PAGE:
A good business is a reflection of its employees. Let’s assume that you know that employees are motivated by more than just money. You have a company culture that is focused on professional growth, mentoring, and empowers employees. But what if the company has trouble with employee retention?
An employee may still decide to quit a company that has great perks. We are not surprised when workers leave jobs at companies that promote a toxic work environment with little room for advancement. In one survey 57% of participants admitted that their business was having difficulty keeping quality employees.
The good news is that there are a few proven ways a company can increase the likelihood that an employee will stay in their position for a few years. After all, it isn’t simply a matter of going through the arduous process of reviewing resumes and interviewing potential new hires that makes employee turnover undesirable. It costs companies an estimated $11 billion each year to pay the job agency, temp services, for employee training, and other miscellaneous factors.
Employees quit for a myriad of reasons: another company offers them a higher paycheck; they found a job with less commute time; they dislike their colleagues; or the job isn’t what they thought it would be. While many of those factors are outside your control, it is the last reason that you can have control over. It starts with making sure employment agencies and job postings present an accurate and detailed description of what the job position will entail.
No one likes to be hired for a job that turns out vastly different from what they had imagined. It happens all the time, hence why employee turnover is high. It comes down to a miscommunication between the applicant and the hiring committee. While an applicant is looking for employment opportunities and casting their net wide, it is up to whomever is in charge of new hires to clearly communicate the demands of the position. A disconnect at this stage increases the odds that the new hire will leave the company shortly after joining if they feel the job is outside of their purview.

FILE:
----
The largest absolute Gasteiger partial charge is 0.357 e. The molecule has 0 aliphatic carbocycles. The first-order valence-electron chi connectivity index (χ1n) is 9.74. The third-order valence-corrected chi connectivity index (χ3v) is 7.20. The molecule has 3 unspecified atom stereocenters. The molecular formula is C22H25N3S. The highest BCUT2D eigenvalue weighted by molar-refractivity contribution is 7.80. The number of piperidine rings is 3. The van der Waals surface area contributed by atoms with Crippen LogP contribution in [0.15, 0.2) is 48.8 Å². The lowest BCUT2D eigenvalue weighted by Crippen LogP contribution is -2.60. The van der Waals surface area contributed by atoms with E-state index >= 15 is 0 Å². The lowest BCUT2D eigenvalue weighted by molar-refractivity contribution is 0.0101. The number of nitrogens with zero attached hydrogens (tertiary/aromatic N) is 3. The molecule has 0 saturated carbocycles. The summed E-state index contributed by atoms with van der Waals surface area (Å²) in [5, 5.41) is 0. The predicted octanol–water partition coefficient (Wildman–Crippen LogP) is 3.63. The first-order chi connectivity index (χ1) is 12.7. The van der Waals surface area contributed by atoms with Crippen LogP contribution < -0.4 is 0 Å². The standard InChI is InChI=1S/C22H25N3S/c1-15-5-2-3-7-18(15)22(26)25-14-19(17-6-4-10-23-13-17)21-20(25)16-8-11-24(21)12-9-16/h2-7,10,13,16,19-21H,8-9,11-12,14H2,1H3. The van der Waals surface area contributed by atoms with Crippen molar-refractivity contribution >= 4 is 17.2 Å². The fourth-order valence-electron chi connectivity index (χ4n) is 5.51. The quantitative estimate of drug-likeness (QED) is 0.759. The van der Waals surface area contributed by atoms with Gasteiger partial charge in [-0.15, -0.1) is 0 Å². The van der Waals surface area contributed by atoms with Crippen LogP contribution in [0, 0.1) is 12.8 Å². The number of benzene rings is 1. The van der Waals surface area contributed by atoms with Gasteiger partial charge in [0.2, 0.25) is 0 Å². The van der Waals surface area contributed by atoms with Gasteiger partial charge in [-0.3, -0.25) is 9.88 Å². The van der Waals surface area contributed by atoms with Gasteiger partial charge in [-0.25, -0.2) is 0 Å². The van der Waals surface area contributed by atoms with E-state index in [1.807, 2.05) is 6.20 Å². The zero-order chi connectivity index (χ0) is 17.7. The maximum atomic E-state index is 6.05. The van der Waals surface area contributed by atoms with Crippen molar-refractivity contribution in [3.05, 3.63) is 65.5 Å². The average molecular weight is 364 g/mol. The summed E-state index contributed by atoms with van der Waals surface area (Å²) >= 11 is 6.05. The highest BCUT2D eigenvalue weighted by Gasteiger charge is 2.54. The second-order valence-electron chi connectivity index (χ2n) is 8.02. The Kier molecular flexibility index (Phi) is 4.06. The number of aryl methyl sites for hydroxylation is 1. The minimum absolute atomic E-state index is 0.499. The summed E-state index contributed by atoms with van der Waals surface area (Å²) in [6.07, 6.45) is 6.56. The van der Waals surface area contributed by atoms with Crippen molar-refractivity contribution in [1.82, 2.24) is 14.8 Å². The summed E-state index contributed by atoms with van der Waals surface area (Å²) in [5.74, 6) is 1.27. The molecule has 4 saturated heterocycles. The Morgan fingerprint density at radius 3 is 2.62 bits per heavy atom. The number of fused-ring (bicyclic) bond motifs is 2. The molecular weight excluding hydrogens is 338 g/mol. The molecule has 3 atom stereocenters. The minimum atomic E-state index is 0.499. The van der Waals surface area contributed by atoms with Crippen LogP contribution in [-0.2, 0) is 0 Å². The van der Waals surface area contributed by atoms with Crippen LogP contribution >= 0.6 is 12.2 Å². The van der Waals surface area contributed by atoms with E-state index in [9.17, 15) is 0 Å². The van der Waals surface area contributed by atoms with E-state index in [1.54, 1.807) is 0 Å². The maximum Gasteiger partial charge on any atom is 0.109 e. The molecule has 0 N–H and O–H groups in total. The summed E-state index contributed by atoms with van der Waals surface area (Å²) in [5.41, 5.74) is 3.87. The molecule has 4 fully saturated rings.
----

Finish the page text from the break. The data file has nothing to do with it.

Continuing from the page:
One method that may help minimize this risk is using temp services. Temp services might be needed while Human Resources is looking for job candidates. A temporary worker can get a feel for the company culture, and is able to “test out” the commute, the hours, and the tasks without the intensive training or on boarding that would be needed with a new hire. At the end of their term, a job offer could be extended if they seem like a good fit for the position.
One study concerning new hires and their longevity at the company found that 22% of new employees left the company after just 45 days or less. That is a decent amount of time and effort with very little payoff. Before you hire a new employee, ensure that the job objectives are clearly communicated and understood. Then once you have a solid candidate, ensure that they receive a quality orientation within their first few days. These two simple tasks can go a long way toward your goal of retaining top employees.